POLITICS OF COMMON SENSE: The famine in the country has a connection to our politics

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Yesterday I was invited on a fundraiser by an NGO led by Mayor Nabbosa Ssebuggwawo in mengo.

The major purpose for the  gathering was to join hands to give our brethren dying of hunger accross the country relief food. Besigye gave close to 2 tonnes of maize floor,  Ingrid close to a tone among others. Many dignitaries spoke about the hunger and the possible causes. Many experts have related this shocking famine out dependence on the little rainfall, drought, rapid population growth and agricultural dysfunctional plans. I agree that such factors are significant but every speaker tend to hide the gist of the cause of this critical hunger in Uganda- the lack of accountable people’s government and the lack of rights.

Hunger and politics
In his book Development as freedoms, Amartya San elucidates the relationship between democracy and famine. He says democracies are not affected by famines but the authoritarians. He says famines happen where the victims are oppressed by the dictator. The reason is that autocrats do not care enough to their populations to avoid the famine bit maintain power through force and not popular approval.
This is not the first hit of famine in Uganda, but the regime seems to have learnt and forgot nothing from the experience.
Reports that the regime just like everywhere else in Africa got the warnings of the risk of seasonal rain failure right in time but chose to keep it to itself. Had the regime shared the information in the media and local government and used traditional institutions to inform farmers to stock food and herdsmen to move their cattle near rivers much of the loss would have been averted. Now I hear a cow upcountry costs 50.000= . The regime is acting so irresponsibly because there is no drive to work hard to avert the crisis.

Even the head of state keeps diverting efforts because they would expose the rote in the  house. He talks about road constructions as if the roads would be used by copses.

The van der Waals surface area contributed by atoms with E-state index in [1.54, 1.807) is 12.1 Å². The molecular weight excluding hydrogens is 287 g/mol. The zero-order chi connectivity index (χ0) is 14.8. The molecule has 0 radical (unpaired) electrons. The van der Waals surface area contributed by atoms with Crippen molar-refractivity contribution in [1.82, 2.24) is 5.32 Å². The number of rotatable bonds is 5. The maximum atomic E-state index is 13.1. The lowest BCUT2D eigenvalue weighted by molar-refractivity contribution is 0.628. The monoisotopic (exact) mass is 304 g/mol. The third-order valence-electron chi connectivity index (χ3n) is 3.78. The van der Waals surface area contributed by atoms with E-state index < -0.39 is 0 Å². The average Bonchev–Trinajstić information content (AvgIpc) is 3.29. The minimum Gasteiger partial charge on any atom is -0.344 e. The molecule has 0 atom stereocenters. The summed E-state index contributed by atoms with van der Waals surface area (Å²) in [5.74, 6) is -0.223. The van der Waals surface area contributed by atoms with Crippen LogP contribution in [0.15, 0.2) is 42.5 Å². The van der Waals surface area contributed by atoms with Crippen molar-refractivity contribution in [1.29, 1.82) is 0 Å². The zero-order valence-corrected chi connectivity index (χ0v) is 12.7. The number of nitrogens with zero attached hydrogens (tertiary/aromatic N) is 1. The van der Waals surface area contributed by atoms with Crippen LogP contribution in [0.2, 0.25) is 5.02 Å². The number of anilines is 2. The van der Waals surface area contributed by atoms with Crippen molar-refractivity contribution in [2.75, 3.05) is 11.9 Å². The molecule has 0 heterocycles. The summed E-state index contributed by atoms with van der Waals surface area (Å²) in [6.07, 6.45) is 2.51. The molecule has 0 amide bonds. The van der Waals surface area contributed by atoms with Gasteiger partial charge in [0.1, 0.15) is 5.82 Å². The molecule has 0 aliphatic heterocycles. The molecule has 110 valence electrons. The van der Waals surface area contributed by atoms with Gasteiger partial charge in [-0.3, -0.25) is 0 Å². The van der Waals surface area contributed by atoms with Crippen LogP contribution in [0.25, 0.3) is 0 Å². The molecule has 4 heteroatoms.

Amartya Sen’s argument relates absence of political incentives generated by free and fair elections, functional political parties and free investigative journalism is reciprocal to Uganda.
If there was a Democratic system to keep the government accountable, governments response would have been much different. Now Besigye and mere NGOS are ones lending hands to Ugandans. Even the little food sent to famine hit areas by  government is his in government officials houses hence leaving Ugandans lives at the mercy of termites, flies, and ants.
Take Botswana,  which is prone to droughts but because its a true democracy since its independence in 1966, she never experience famine though she is usually hit by drought. Their govt immediately deploys relief efforts which even get improved from one drought to the next.

It takes timely action which controls the threat. Sen goes on to give his main argument; the information flow and free press. This tight relief  have brought about enormous impact on policies for famine prevention. But because the regime keeps gaging the media, information  was locked in the shelves. Had the press been free, political opposition active there would have been the best early warning system and people would have improvised before government aid would approach.

Now we have Besigye and FDC trying to help but because we are under a dictatorship its better to them that the people die of hunger than receiving Besigye’s relief food as we witnessed recently in Teso region recently.

READ: Gunfire locks Katakwi as police disperses residents gathered to receive food aid
Therefore Uganda’s famine being caused by natural calamity nolonger holds but the authoritarian political system does.

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